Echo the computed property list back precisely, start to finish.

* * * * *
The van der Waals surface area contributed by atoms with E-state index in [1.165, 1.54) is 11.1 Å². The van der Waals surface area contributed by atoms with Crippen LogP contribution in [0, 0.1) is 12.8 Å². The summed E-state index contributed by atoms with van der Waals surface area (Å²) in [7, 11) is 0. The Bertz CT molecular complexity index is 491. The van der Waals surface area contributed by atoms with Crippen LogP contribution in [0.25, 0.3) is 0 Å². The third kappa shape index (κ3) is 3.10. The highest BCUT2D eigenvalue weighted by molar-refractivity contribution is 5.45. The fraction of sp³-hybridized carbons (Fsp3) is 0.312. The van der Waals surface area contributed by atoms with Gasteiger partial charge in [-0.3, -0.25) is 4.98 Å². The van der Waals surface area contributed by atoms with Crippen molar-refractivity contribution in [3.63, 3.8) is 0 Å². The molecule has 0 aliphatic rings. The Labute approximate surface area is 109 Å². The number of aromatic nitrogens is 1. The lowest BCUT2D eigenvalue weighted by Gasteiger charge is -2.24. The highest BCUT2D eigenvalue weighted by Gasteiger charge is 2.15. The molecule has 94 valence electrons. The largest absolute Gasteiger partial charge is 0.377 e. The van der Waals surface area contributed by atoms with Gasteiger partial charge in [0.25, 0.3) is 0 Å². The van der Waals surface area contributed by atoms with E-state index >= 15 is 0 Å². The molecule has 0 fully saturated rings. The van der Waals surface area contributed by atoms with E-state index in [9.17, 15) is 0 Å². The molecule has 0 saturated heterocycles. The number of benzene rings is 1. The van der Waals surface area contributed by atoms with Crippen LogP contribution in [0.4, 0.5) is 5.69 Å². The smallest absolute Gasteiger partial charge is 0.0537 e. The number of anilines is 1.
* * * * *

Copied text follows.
The van der Waals surface area contributed by atoms with E-state index in [1.165, 1.54) is 11.1 Å². The van der Waals surface area contributed by atoms with Crippen LogP contribution in [0, 0.1) is 12.8 Å². The summed E-state index contributed by atoms with van der Waals surface area (Å²) in [7, 11) is 0. The Bertz CT molecular complexity index is 491. The van der Waals surface area contributed by atoms with Crippen LogP contribution in [0.25, 0.3) is 0 Å². The third kappa shape index (κ3) is 3.10. The highest BCUT2D eigenvalue weighted by molar-refractivity contribution is 5.45. The fraction of sp³-hybridized carbons (Fsp3) is 0.312. The van der Waals surface area contributed by atoms with Gasteiger partial charge in [-0.3, -0.25) is 4.98 Å². The van der Waals surface area contributed by atoms with Crippen molar-refractivity contribution in [3.63, 3.8) is 0 Å². The molecule has 0 aliphatic rings. The Labute approximate surface area is 109 Å². The number of aromatic nitrogens is 1. The lowest BCUT2D eigenvalue weighted by Gasteiger charge is -2.24. The highest BCUT2D eigenvalue weighted by Gasteiger charge is 2.15. The molecule has 94 valence electrons. The largest absolute Gasteiger partial charge is 0.377 e. The van der Waals surface area contributed by atoms with Gasteiger partial charge in [0.25, 0.3) is 0 Å². The van der Waals surface area contributed by atoms with E-state index >= 15 is 0 Å². The molecule has 0 fully saturated rings. The van der Waals surface area contributed by atoms with E-state index in [9.17, 15) is 0 Å². The molecule has 0 saturated heterocycles. The number of benzene rings is 1. The van der Waals surface area contributed by atoms with Crippen LogP contribution in [0.4, 0.5) is 5.69 Å². The smallest absolute Gasteiger partial charge is 0.0537 e. The number of anilines is 1.